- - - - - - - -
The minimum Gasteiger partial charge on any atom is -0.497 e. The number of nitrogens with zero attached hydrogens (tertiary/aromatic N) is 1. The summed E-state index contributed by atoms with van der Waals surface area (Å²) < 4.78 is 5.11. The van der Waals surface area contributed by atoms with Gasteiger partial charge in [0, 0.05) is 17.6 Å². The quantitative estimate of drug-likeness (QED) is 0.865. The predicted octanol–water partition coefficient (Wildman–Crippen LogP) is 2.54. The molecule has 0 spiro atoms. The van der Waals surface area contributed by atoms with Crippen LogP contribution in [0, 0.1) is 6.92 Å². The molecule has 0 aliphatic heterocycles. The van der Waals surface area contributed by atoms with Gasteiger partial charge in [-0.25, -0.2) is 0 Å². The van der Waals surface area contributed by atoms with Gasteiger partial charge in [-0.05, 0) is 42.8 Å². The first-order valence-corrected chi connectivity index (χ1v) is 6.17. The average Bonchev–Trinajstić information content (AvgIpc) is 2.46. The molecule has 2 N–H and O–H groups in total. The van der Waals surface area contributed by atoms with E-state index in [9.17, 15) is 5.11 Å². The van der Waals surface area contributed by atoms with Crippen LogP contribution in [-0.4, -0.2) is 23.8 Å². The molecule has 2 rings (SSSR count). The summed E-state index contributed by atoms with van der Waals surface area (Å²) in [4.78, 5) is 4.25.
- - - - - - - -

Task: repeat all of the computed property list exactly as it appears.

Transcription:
The minimum Gasteiger partial charge on any atom is -0.497 e. The number of nitrogens with zero attached hydrogens (tertiary/aromatic N) is 1. The summed E-state index contributed by atoms with van der Waals surface area (Å²) < 4.78 is 5.11. The van der Waals surface area contributed by atoms with Gasteiger partial charge in [0, 0.05) is 17.6 Å². The quantitative estimate of drug-likeness (QED) is 0.865. The predicted octanol–water partition coefficient (Wildman–Crippen LogP) is 2.54. The molecule has 0 spiro atoms. The van der Waals surface area contributed by atoms with Crippen LogP contribution in [0, 0.1) is 6.92 Å². The molecule has 0 aliphatic heterocycles. The van der Waals surface area contributed by atoms with Gasteiger partial charge in [-0.25, -0.2) is 0 Å². The van der Waals surface area contributed by atoms with Gasteiger partial charge in [-0.05, 0) is 42.8 Å². The first-order valence-corrected chi connectivity index (χ1v) is 6.17. The average Bonchev–Trinajstić information content (AvgIpc) is 2.46. The molecule has 2 N–H and O–H groups in total. The van der Waals surface area contributed by atoms with E-state index in [9.17, 15) is 5.11 Å². The van der Waals surface area contributed by atoms with Crippen LogP contribution in [-0.4, -0.2) is 23.8 Å². The molecule has 2 rings (SSSR count). The summed E-state index contributed by atoms with van der Waals surface area (Å²) in [4.78, 5) is 4.25.